Pakistan: Sharif's Party Takes Senate Despite Graft Scandal

Boosting its chances at the upcoming general elections, the ruling party of ousted prime minister Nawaz Sharif won over the weekend a majority in the upper house of Pakistan’s parliament.

Nawaz SharifNawaz Sharif (Photo: Prerna Goyal, CC BY-SA 4.0)The confidential vote on Saturday may have changed Sharif’s fortunes.

He has been fighting with the country’s judiciary since the top court dismissed him from his premier post last summer after the Panama Papers leaks showed his daughter and two sons owned offshore companies registered in the British Virgin Islands and used them to buy flats in London.

Sharif also failed to declare a monthly salary, equivalent to around US$ 2,700, from a company owned by his son.

He denies all allegations and keeps accusing his political opponents of fabricating cases against him in order to remove him from the election race this summer.

But as the corruption trial against him and his family is ongoing in full public view, legislators from the four provincial assemblies and the parliament house in Islamabad gave Nawaz’s Pakistan Muslim League, PML-N,enough votes to hold 33 seats in the 104-seat Senate.

“PMLN now the single largest party in Senate as well, Masha’Allah,” tweeted Sharif’s daughter and his possible heir, Maryam Nawaz Sharif. She is one of the accused in the Sharif corruption case.

This victory opens the door for the PML-N to amend the constitution to make Sharif qualify to head his party again after the Supreme Court disqualified him last month from holding this position. The party is now headed by his younger brother, Shehbaz Sharif.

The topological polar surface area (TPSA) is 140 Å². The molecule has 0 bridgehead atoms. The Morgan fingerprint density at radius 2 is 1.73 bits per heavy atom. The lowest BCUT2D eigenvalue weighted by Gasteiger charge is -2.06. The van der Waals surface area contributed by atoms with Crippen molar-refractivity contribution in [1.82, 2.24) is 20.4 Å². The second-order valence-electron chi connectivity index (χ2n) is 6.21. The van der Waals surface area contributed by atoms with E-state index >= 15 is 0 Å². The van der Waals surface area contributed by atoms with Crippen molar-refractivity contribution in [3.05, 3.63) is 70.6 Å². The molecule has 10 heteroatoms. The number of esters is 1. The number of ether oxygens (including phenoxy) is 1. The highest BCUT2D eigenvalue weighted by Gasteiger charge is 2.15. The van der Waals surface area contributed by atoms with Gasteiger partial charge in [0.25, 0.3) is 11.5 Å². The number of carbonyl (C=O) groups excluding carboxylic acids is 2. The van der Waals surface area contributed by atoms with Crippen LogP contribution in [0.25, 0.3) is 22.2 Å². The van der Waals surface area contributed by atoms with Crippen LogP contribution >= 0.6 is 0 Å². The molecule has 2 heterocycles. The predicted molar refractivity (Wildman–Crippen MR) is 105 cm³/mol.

Prior to his term as prime minster that started in 2013 and ended with him being ousted last year, Sharif served as prime minister in the 1990 but entered a feud with the country’s president and he was dismissed by the powerful military in 1993. The second term standoff was also ended by the military, which removed Sharif from the office in 1999 through a Coup d'état.

Tensions between governments and the military have been a constant source of instability in Pakistan, with the military staging coups and running the country for nearly half the time since independence from British colonial rule in 1947.

Pakistan is considered one of the most corrupt countries in the world, placed 116th out of 176 countries, according to the 2016 Corruption Perceptions Index put together by Transparency International.